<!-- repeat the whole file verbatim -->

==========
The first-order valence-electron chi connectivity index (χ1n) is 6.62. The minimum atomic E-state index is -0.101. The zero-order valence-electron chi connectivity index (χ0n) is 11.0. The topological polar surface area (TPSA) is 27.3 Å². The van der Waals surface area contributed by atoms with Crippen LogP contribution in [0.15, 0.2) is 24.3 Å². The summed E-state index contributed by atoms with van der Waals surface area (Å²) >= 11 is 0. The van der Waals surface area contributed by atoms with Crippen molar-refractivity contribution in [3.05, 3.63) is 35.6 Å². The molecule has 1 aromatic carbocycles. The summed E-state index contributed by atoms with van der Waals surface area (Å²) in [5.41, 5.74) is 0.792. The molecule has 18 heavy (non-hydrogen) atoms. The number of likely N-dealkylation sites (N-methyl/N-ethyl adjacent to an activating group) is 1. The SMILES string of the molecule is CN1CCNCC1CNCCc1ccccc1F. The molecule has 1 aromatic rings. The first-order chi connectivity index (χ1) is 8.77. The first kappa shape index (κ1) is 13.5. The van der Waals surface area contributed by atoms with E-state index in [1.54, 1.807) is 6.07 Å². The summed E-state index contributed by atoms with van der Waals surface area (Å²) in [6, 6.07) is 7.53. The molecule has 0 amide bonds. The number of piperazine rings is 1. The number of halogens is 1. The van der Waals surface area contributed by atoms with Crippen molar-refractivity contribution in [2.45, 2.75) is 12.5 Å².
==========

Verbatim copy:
The first-order valence-electron chi connectivity index (χ1n) is 6.62. The minimum atomic E-state index is -0.101. The zero-order valence-electron chi connectivity index (χ0n) is 11.0. The topological polar surface area (TPSA) is 27.3 Å². The van der Waals surface area contributed by atoms with Crippen LogP contribution in [0.15, 0.2) is 24.3 Å². The summed E-state index contributed by atoms with van der Waals surface area (Å²) >= 11 is 0. The van der Waals surface area contributed by atoms with Crippen molar-refractivity contribution in [3.05, 3.63) is 35.6 Å². The molecule has 1 aromatic carbocycles. The summed E-state index contributed by atoms with van der Waals surface area (Å²) in [5.41, 5.74) is 0.792. The molecule has 18 heavy (non-hydrogen) atoms. The number of likely N-dealkylation sites (N-methyl/N-ethyl adjacent to an activating group) is 1. The SMILES string of the molecule is CN1CCNCC1CNCCc1ccccc1F. The molecule has 1 aromatic rings. The first-order chi connectivity index (χ1) is 8.77. The first kappa shape index (κ1) is 13.5. The van der Waals surface area contributed by atoms with E-state index in [1.54, 1.807) is 6.07 Å². The summed E-state index contributed by atoms with van der Waals surface area (Å²) in [6, 6.07) is 7.53. The molecule has 0 amide bonds. The number of piperazine rings is 1. The number of halogens is 1. The van der Waals surface area contributed by atoms with Crippen molar-refractivity contribution in [2.45, 2.75) is 12.5 Å².